Mendiondo v. Centinela Hosp. Medical Center, No. 06-55981.

CourtUnited States Courts of Appeals. United States Court of Appeals (9th Circuit)
Writing for the CourtCallahan
Citation521 F.3d 1097
PartiesMarie Bernadette MENDIONDO, a/k/a Seal 3, Plaintiff-Appellant, v. CENTINELA HOSPITAL MEDICAL CENTER, a/k/a Seal A; Tenet Healthcare Corporation, aka Seal 3, Defendants-Appellees.
Docket NumberNo. 06-55981.
Decision Date01 April 2008
521 F.3d 1097
Marie Bernadette MENDIONDO, a/k/a Seal 3, Plaintiff-Appellant,
v.
CENTINELA HOSPITAL MEDICAL CENTER, a/k/a Seal A; Tenet Healthcare Corporation, aka Seal 3, Defendants-Appellees.
No. 06-55981.
United States Court of Appeals, Ninth Circuit.
Argued and Submitted February 15, 2008.
Filed April 1, 2008.

[521 F.3d 1100]

Gerald M. Serlin (briefed and argued), Douglas G. Benedon (briefed); Marcus A. Mancini (briefed), Sherman Oaks and Woodland Hills, CA, for the appellant.

Jennifer Blair (briefed); Susan S. Azad (briefed and argued), Los Angeles, CA, for the appellees.

Appeal from the United States District Court for the Central District of California; Terry J. Hatter, District Judge, Presiding. D.C. No. CV-03-05757-TJH.

Before: STEPHEN S. TROTT, RICHARD R. CLIFTON, and CONSUELO M. CALLAHAN, Circuit Judges.

CALLAHAN, Circuit Judge:


Marie Bernadette Mendiondo appeals from the district court's order dismissing her complaint. Mendiondo worked as a nurse at Centinela Hospital Medical Center ("CHMC") and alleged that, following her complaints regarding false billing and reimbursement practices and substandard patient care, she was wrongfully terminated in violation of the Federal False Claims Act ("FCA") (31 U.S.C. § 3730(h)), the California False Claims Act ("CFCA") (California Government Code § 12653(b)), California Health and Safety Code § 1278.5, and the public policies embodied by these laws.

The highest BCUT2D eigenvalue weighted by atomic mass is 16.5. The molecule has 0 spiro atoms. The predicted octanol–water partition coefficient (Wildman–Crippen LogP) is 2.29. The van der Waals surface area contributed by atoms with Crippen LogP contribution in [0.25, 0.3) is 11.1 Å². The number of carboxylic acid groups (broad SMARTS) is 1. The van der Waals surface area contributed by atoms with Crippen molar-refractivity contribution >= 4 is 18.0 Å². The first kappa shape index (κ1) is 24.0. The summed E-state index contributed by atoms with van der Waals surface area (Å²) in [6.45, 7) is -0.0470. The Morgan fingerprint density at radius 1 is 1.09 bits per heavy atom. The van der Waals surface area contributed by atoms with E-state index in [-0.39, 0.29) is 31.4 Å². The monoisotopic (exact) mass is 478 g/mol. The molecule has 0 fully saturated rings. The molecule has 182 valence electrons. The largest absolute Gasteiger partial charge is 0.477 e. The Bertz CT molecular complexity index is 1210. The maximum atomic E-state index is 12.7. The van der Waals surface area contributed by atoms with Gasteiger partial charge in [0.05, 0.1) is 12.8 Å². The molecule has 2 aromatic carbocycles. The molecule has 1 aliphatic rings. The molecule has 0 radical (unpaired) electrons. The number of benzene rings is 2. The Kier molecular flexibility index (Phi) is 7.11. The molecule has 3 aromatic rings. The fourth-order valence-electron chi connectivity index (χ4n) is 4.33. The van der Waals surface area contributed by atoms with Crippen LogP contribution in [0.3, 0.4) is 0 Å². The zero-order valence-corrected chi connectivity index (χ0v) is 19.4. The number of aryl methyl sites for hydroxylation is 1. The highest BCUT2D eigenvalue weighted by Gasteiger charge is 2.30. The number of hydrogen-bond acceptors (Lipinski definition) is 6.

This appeal requires that we decide whether a claim for wrongful termination under the FCA and CFCA, brought in federal court, must meet the notice pleading standard in Federal Rule of Civil Procedure 8(a) or the heightened pleading standard in Rule 9(b). We hold that the Rule 8(a) standard applies. Because Mendiondo's complaint, though inartfully drafted, meets the Rule 8(a) notice pleading standard with respect to all of her claims, we reverse and remand.

I. BACKGROUND

A. Factual History1

Mendiondo began her nursing career in 1975 and specialized in critical care.

521 F.3d 1101

In 2000, she accepted a nursing position in the cardiovascular department at GHMC. Mendiondo detected certain practices at CHMC that were intended to inflate Medicare reimbursements and alleges that she was investigating these practices. She alleges, for example, that one of the doctors at CHMC ordered and performed numerous unnecessary cardiac catheterizations, including repeat catheterizations on the same patients. Additionally, Mendiondo claims that the hospital insisted on implanting single ventricular pacemakers, even when patients needed biventricular pacemakers, because the single pacemakers resulted in higher Medicare reimbursements. Mendiondo asserts that CHMC also obtained reimbursement for more catheterization and radiologic procedures than were actually performed by having billing personnel manually change the billing records. Further, Mendiondo alleges the hospital manipulated the length of time it kept patients on observation status or as inpatients in order to maximize Medicare reimbursements, without regard to the medical necessities and in violation of Medicare reimbursement guidelines.

Mendiondo further alleges that from the time she started working there, CHMC pressured her to cut costs and reduce services. For example, she asserts that CHMC refused to use the safest drug for heart attacks because of cost reasons and used outdated cardiac equipment.